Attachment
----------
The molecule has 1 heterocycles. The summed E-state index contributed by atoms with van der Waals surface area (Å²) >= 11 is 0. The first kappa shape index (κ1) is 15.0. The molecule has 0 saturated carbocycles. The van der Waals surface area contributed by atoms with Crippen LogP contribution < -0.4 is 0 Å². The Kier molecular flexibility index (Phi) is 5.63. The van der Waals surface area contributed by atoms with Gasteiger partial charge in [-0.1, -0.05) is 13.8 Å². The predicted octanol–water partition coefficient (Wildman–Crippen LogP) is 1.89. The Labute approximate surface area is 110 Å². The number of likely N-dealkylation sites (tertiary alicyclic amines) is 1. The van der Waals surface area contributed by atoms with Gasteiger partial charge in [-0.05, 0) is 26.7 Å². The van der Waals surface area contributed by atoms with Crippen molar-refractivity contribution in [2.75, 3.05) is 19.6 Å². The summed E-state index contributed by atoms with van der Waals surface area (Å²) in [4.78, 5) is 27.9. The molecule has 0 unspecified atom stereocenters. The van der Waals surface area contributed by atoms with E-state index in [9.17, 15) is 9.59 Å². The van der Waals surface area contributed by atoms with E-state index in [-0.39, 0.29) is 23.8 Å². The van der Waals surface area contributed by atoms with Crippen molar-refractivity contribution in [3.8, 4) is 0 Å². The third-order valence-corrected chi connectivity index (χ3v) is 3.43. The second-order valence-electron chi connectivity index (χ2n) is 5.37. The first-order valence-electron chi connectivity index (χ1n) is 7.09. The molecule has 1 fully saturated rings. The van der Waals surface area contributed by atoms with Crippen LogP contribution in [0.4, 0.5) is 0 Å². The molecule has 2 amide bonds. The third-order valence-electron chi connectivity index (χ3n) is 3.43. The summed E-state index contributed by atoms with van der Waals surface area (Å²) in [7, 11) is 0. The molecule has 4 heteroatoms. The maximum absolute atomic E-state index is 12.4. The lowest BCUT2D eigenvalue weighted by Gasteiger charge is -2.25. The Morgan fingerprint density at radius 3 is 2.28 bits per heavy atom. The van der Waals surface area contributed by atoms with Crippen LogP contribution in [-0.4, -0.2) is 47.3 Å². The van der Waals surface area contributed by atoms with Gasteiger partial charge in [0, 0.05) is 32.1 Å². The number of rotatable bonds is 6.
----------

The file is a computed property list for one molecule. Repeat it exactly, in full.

The molecule has 1 heterocycles. The summed E-state index contributed by atoms with van der Waals surface area (Å²) >= 11 is 0. The first kappa shape index (κ1) is 15.0. The molecule has 0 saturated carbocycles. The van der Waals surface area contributed by atoms with Crippen LogP contribution < -0.4 is 0 Å². The Kier molecular flexibility index (Phi) is 5.63. The van der Waals surface area contributed by atoms with Gasteiger partial charge in [-0.1, -0.05) is 13.8 Å². The predicted octanol–water partition coefficient (Wildman–Crippen LogP) is 1.89. The Labute approximate surface area is 110 Å². The number of likely N-dealkylation sites (tertiary alicyclic amines) is 1. The van der Waals surface area contributed by atoms with Gasteiger partial charge in [-0.05, 0) is 26.7 Å². The van der Waals surface area contributed by atoms with Crippen molar-refractivity contribution in [2.75, 3.05) is 19.6 Å². The summed E-state index contributed by atoms with van der Waals surface area (Å²) in [4.78, 5) is 27.9. The molecule has 0 unspecified atom stereocenters. The van der Waals surface area contributed by atoms with E-state index in [9.17, 15) is 9.59 Å². The van der Waals surface area contributed by atoms with E-state index in [-0.39, 0.29) is 23.8 Å². The van der Waals surface area contributed by atoms with Crippen molar-refractivity contribution in [3.8, 4) is 0 Å². The third-order valence-corrected chi connectivity index (χ3v) is 3.43. The second-order valence-electron chi connectivity index (χ2n) is 5.37. The first-order valence-electron chi connectivity index (χ1n) is 7.09. The molecule has 1 fully saturated rings. The van der Waals surface area contributed by atoms with Crippen LogP contribution in [0.4, 0.5) is 0 Å². The molecule has 2 amide bonds. The third-order valence-electron chi connectivity index (χ3n) is 3.43. The summed E-state index contributed by atoms with van der Waals surface area (Å²) in [7, 11) is 0. The molecule has 4 heteroatoms. The maximum absolute atomic E-state index is 12.4. The lowest BCUT2D eigenvalue weighted by Gasteiger charge is -2.25. The Morgan fingerprint density at radius 3 is 2.28 bits per heavy atom. The van der Waals surface area contributed by atoms with Crippen LogP contribution in [-0.4, -0.2) is 47.3 Å². The van der Waals surface area contributed by atoms with Gasteiger partial charge in [0, 0.05) is 32.1 Å². The number of rotatable bonds is 6.